Friday, December 16, 2011

Polymer Clay Brands and the differences between them.

Level of Experience: Beginner

I'd like my blog to be filled with, tips and information related to what I do, Creating Art dolls, and Miniatures. So I thought I'd start at the beginning. In this article you'll read about the differences of the types of polymer clays I've used.

Depending on where you live you may not be able to get all the different brands of polymer clay. So I've listed every type I know of. Even the ones I've not yet tried.

The clay I prefer is Fimo Classic. But I recommend trying at least a few different brands and types. I prefer firmer clays like Fimo classic but some artists prefer the softer clays such as Super Sculpey, or Prosculpt. over the firmer ones.


 List of Polymer Clays:


Fimo Classic- Fimo classic is one of the firmer clays. Holds detail well. It is slightly flexible and is tougher to break. Comes in 24 colors. All colors can be
mixed to create other colors.

If not conditioned or kneaded this clay can crack while sculpting (before it's been cured). It is firm and can be difficult to knead on it's own. A fix for this is to
blend Fimo Mix Quick into Fimo Classic.  After it's been cured it is very strong, and a little pliable

Fimo Soft: Softer then Fimo classic and easier on the hands. Also Comes in 24 colors. Can become too soft and difficult to sculpt with. Not a good clay for those
who prefer firmer polymer clays.

Fimo effects: Clays that have something a little different to them For example Translucentcy, Glitters/shimmers, Metalics, Marble effects ect....  They are soft clays easy on the hands.
but again may be difficult to sculpt with. A fix for this would be to mix with the firmer Fimo classic. However that will have an impact on
the color and "effects" element of the clay. Comes in 24 colors with 5 different effects.

Puppen Fimo: Holds detail well, has a skin like translucency, comes in four skin tones. (porcelain, rose, beige, and Flesh) Holds detail well. Can be Firm and difficult to knead.
This problem can be fixed with Fimo Mix Quick, and/or the use of a Pasta Machine or roller in place of kneading.

Liquid Fimo: Liquid Translucent polymer clay. Similar to Translucent Liquid Sculpey. A difference between the two. Liquid Fimo gets clearer then Translucent Liquid Sculpey.

Fimo Mix Quick: Colorless kneading Aid for Fimo clays. Mix with firm clay to create a softer clay.


Original Sculpey: This is the first polymer clay I tried and I did not like it much. It breaks easily and is very soft. Comes in one color (White).

Super Sculpey:    Skin tone clay but in my opinion it's not really a natural looking skin tone. Tends to get Moonies (small cracks under the surface of the cured clay). Moonies can be carved out and repared. I'll write more about that in another article. Breaks easier then Fimo. Isn't very pliable.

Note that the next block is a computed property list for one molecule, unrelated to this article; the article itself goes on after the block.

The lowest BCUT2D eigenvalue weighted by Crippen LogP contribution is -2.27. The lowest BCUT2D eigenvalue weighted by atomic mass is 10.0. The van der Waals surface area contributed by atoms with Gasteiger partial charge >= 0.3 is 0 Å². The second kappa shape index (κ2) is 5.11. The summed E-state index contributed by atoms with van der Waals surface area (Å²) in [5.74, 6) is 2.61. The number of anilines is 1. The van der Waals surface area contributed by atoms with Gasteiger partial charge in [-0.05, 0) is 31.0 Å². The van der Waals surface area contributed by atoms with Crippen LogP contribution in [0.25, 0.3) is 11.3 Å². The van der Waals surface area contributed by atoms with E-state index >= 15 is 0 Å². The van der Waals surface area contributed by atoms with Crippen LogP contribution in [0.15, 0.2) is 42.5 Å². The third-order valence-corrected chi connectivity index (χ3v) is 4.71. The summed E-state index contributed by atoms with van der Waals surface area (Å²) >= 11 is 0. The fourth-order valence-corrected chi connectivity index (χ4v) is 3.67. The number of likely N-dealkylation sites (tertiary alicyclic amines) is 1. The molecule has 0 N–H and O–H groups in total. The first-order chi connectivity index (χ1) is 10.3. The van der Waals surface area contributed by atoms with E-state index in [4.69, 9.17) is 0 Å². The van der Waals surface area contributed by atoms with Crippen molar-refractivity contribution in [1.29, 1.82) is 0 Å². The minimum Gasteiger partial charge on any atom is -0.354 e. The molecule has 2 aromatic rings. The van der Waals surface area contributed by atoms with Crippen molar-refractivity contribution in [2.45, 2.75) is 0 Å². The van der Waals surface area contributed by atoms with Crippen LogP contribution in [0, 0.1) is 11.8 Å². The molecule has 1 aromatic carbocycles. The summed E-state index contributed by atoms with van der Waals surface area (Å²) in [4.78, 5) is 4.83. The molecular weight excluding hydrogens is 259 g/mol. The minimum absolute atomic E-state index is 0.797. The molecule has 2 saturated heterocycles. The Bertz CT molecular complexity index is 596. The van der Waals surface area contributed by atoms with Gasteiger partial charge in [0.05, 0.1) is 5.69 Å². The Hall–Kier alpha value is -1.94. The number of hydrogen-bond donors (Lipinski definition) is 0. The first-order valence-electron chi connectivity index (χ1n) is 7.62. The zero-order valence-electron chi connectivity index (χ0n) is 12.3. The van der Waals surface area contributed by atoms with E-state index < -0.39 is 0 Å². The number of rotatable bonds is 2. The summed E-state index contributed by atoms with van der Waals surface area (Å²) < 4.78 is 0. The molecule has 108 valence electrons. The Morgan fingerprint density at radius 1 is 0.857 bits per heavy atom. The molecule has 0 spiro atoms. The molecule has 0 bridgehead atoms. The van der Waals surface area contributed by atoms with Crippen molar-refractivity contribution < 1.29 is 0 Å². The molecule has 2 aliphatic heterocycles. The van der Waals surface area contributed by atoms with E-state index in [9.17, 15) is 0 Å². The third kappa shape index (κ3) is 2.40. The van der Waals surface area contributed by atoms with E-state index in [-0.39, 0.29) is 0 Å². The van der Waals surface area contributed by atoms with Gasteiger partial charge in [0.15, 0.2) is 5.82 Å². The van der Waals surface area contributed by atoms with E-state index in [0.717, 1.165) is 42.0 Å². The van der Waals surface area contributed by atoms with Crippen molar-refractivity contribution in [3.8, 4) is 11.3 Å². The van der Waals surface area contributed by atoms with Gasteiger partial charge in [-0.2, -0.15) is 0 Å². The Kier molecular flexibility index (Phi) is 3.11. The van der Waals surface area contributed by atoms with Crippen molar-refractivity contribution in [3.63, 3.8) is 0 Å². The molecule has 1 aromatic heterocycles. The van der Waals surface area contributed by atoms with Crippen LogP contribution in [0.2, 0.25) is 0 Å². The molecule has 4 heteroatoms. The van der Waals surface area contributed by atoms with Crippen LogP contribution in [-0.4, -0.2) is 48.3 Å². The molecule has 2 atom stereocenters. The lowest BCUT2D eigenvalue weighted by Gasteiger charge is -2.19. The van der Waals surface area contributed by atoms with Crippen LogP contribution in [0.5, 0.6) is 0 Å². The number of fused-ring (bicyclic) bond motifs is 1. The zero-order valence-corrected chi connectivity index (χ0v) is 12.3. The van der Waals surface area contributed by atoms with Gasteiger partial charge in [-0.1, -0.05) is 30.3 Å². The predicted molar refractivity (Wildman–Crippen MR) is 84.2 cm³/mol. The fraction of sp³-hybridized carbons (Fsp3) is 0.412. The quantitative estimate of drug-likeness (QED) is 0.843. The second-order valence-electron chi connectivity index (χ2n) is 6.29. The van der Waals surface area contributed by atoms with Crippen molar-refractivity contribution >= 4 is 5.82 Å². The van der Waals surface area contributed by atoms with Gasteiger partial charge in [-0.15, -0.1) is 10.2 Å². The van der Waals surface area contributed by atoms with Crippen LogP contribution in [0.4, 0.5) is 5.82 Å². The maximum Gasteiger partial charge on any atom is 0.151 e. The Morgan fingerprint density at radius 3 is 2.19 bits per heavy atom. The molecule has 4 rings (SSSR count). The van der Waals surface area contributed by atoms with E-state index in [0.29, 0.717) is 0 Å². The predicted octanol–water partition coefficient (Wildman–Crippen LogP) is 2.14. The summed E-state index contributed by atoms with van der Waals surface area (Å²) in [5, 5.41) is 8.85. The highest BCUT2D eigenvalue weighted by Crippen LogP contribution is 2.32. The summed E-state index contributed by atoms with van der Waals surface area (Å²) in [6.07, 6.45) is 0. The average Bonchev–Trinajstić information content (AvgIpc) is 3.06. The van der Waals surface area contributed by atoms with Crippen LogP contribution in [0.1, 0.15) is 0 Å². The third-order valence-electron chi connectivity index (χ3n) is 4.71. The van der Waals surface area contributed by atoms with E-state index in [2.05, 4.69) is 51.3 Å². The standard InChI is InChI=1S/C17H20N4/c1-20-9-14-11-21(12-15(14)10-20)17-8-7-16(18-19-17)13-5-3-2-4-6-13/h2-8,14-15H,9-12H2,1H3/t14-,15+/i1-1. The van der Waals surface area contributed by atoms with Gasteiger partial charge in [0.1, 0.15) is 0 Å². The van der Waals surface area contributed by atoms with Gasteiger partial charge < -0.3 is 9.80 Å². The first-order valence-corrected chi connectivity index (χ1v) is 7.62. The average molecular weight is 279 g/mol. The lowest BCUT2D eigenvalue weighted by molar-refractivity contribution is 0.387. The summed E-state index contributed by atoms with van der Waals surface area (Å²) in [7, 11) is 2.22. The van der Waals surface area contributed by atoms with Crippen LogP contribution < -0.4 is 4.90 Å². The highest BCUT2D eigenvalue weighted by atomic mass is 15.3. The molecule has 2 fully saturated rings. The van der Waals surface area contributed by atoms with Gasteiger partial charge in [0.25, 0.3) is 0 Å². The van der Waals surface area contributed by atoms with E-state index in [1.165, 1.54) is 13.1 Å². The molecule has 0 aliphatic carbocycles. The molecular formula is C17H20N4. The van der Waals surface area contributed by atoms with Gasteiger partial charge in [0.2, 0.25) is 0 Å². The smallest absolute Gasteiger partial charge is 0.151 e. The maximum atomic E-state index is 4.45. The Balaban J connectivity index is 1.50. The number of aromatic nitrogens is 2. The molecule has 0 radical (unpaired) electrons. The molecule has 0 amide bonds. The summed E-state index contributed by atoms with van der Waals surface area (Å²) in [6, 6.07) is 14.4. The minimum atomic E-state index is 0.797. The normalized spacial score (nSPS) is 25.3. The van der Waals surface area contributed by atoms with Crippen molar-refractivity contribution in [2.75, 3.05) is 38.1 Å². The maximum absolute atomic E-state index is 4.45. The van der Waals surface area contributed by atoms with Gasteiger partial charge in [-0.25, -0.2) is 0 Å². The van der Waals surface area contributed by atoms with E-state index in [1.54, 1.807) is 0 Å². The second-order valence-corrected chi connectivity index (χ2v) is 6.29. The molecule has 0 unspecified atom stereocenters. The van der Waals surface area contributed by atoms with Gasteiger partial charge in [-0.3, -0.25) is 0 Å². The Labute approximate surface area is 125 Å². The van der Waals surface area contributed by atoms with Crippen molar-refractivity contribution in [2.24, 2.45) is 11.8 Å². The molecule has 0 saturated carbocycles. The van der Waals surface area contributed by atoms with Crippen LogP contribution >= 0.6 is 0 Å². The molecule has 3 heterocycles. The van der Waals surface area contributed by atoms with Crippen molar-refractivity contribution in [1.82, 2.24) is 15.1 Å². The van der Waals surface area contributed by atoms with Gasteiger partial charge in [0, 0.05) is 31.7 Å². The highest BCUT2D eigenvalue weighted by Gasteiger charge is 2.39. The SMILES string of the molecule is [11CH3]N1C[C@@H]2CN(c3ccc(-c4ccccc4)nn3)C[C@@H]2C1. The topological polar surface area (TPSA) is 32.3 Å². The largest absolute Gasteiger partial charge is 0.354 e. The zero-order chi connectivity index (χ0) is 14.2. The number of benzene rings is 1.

Sculpey III: Comes in 44 colors, can be mixed to create more colors. Breaks easily, and is a softer clay.

Premo: Comes in 34 colors. This is a firmer clay. Was designed for bead work.

Premo Accents: Has effects like Fimo Effects. Although I've not tried this clay so cannot say anything else about it.

Granitex: Comes as an 8 piece set. Has a "Granit" look. Is soft like sculpey III

Bake & Bend: Fun clay designed with kids in mind. It is VERY soft and difficult to sculpt with but as the name says you can bend it. I once Created a bake and bend dragon with a complete armature.  The result was I had a very poseable Dragon. Although after a bit of posing the clay gets white and moonie looking. But it never did break completely off the wire armature.

Sculpey Translucent liquid (TLS): Similar to Liquid Fimo. This is a liquid polymer clay. Doesn't seem to get as translucent as Liquid Fimo does. Otherwise very similar to Liquid Fimo

Below are Polyform products I've not tried yet. I've listed them so you know they exist but can not write about my own experiences with them. Since I've had none.

Eraser Clay

Bake shop

Glow in the dark

Sculpey Ultra light

Super Sculpey Firm

Super Sculpey Living doll

Jack Johnston's clay.

Prosculpt: comes in 4 doll skin tone colors (Baby, Caucasian Flesh, Ethnic Brown, and Light) It is one of the softer clays. Ocassionally gets moonies.

Below I've listed lesser known types of polymer clay. With the exception of Cernit,These are also clays I've not used so I can't give any info. Some of these clays are only sold in specific countries and may not be available where you live.

Cernit: Comes in beautiful doll skin tone colors. It is EXTREMELY soft and prone to getting moonies. It was so soft, when I used this clay I mixed it with Super Sculpey. This made it slightly firmer and I was then able to sculpt with it. I should note: Polymer clay Manufacturers do not reccomend mixing different brands of clay.  

Kato Polyclay

Friendly clay

Du-Kit Only available in New Zealand, Australia and Singapore

Artist's Modelene Only available in Australia


  1. thanks for the info! i have been meaning to try out some other brands, but i am pretty happy with FIMO Classic too.... so happy to see you in blogland!

  2. Very interesting....I have only used Prosculpt for babies and Sculpy for animials. I will have to try some other kinds. I am going to get Living Doll Clay for Christmas, so I will get to try that.

  3. You are welcome Cindy, Of all the brands I've tried Fimo is my favorite. But it is good to experiment with other brands.

    so happy to be in blogland. :)

  4. Carolyn or Connee,

    Very cool, if you'd like to leave a comment about how you like or dislike Living Doll please feel free. I've never tried it so can't say anything about Living Doll.

  5. Thank you very much for the useful information. I'm wanting to experiment with Fimo clay and needed to know the differences between the soft and classic. I do need them to be firm, so classic it is!

    Keep blogging ;) x